Our quick updates in this issue include recent cases on: Precision in settlement agreements – a clause for concern?; Access to court documents by non-parties under CPR 5.4C: the impact of the open justice principle.

Read the full articles by clicking on the drop downs below.

Precision in settlement agreements – a clause for concern?

The Court of Appeal in Khanty-Mansiysk Recoveries Limited v Forsters LLP interpreted the terms of a settlement agreement to have wide-reaching scope: a settlement for £90,000 plus costs, agreed between three parties in 2012, prohibited the claimant from making an unforeseeable £70 million claim in negligence six years later.

The purpose of a settlement agreement for all parties involved in a dispute is to achieve finality by "wiping the slate clean" and extinguishing the possibility of any directly connected future claims. Although a settlement agreement is likely to result in a sigh of relief for everyone concerned, it is a balancing act. Parties will want to achieve finality, but a claimant won’t want to be out of pocket if an unforeseeable claim arises in future.

Following a dispute over professional advice given by the defendant solicitors, the parties entered into a tripartite settlement agreement. The agreement was in full and final settlement: the payment was made "in full and final settlement of all or any Claims which the Parties have, or could have had, against each other (whether in existence now or coming into existence at some time in the future, and whether or not in the contemplation of the Parties on the date hereof)". An unforeseeable claim in negligence arose a number of years later which neither of the parties envisaged at the time the settlement agreement was drafted; the court held that the settlement agreement covered that claim.

It is almost impossible to envisage future claims which may arise following the execution of a settlement agreement, yet settlement terms like those in Khanty are not uncommon. They have been upheld in other cases so claimants, in particular, need to be alert to their use.

The negotiation and drafting of settlement terms is one of the most important aspects of dealing with disputes. The payment of a settlement sum may be seen as key but the mechanics of settlement need attention too. If the terms are crafted with an adequate level of precision regarding future claims, the courts will uphold them. In this case, a potential £70 million claim was given up by the claimant.

Please contact Lauren Wills -Dixon for more information.

Access to court documents by non-parties under CPR 5.4C: the impact of the open justice principle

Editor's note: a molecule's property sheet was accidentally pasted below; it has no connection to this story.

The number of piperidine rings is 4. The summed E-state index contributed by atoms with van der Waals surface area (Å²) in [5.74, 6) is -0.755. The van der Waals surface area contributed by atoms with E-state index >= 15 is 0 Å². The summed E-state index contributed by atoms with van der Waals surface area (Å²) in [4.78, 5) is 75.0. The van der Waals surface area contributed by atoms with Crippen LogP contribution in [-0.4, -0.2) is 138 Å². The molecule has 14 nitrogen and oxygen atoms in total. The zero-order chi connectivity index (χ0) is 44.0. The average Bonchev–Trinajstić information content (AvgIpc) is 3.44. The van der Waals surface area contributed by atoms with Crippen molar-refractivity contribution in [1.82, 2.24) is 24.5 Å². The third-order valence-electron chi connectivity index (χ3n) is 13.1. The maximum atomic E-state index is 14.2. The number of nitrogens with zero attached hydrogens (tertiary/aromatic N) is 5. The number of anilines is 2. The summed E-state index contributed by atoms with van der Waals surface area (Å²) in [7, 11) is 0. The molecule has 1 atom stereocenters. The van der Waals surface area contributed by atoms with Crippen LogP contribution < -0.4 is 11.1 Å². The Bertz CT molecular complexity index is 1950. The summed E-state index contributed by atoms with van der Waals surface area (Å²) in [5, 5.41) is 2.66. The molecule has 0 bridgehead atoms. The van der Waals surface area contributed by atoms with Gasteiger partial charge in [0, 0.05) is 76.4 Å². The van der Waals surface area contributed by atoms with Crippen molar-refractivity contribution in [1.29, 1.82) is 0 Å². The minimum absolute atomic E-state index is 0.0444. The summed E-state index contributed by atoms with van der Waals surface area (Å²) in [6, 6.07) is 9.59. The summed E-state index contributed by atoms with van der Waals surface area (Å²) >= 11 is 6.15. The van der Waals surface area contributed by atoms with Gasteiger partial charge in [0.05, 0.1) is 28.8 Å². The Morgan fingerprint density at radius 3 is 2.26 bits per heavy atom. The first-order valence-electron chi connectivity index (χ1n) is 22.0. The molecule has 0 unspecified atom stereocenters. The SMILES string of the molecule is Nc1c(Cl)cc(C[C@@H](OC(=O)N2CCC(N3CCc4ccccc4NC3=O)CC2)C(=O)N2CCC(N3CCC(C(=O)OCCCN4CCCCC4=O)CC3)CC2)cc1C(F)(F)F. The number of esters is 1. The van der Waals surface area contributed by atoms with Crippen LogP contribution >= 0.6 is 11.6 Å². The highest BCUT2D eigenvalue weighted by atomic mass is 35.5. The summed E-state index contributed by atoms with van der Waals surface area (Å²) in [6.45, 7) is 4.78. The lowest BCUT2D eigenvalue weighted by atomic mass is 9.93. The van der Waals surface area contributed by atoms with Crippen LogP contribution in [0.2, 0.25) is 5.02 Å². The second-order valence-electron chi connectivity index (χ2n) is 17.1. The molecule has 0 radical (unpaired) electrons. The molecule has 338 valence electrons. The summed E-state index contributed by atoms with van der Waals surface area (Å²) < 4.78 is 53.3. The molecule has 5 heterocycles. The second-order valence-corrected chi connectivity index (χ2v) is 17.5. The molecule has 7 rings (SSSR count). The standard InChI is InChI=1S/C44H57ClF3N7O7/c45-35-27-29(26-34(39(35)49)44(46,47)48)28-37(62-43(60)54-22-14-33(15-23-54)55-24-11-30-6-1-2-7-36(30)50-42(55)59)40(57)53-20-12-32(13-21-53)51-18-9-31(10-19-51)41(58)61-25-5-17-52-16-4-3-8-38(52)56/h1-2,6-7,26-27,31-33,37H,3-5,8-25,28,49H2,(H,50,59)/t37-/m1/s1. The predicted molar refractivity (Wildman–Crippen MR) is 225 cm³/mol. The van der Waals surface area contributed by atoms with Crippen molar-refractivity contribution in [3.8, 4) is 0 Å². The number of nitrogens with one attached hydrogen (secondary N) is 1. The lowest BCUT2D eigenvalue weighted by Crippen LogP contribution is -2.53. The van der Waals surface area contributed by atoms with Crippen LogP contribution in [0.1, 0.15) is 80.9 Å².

Pursuant to CPR 5.4C and retained common law powers, the court may permit non-parties to obtain access to statements of case and certain other documents provided to the court. Whilst the courts have generally favoured allowing the disclosure of such documents to applicants who demonstrate a legitimate interest, case law emphasises that judges must always undertake a balancing exercise, weighing the interests of upholding the principle of open justice against the parties' interests in preserving the confidentiality of their documents.

Dring v Cape Distribution Ltd & Others (2017)

Mr Dring applied under CPR 5.4C to access documents concerning Cape's knowledge of asbestos-related risks. The case had settled prior to trial and the settlement terms provided for the destruction of documents filed at court. Cape opposed Mr Dring's application claiming, inter alia, that he lacked a legitimate interest, that the principles of open justice were not engaged as the case had settled, and that the detrimental effects of the order sought would outweigh the benefits to Mr Dring.

Master McCloud noted that the principle of open justice was an inherent aspect of the rule of law, allowing for public scrutiny of the courts and the development of the legal system. However, public scrutiny of the legal system was not the only justification for disclosure of the documents in this case. Instead, the Master held that the documents had been provided within a public dispute resolution forum which played a public role in informing other parties and the courts, and were capable of wider societal benefits. Litigating parties do not possess a sovereign right unilaterally to restrict access to documents provided to the court. It followed that the terms of the settlement agreement were not to be elevated above the principles of open justice and Cape should provide specific reasons why the documents in question should not be disclosed to third parties. Cape had failed to do so, so the Master held that Mr Dring's legitimate interest in using the documents to promote consideration of asbestos safety outweighed any concerns about effects of an order for disclosure on individual privacy rights, or the potential for such an order to dissuade parties from entering into settlement agreements.


The principles of open justice can be invoked, not only to justify the release of documents to non-parties to facilitate public scrutiny of the judicial process, but also to allow for wider social or legal purposes. This decision arguably expands the boundaries of 'legitimate interests' which may be invoked to support an application under CPR 5.4C and shifts the balance in favour of applicants, requiring respondents to demonstrate that they face significant harm as a result of wider publication in order to restrict access to documents they have lodged at court.

Dring v Cape Distribution Ltd and Others [2017] EWHC 3154 (QB)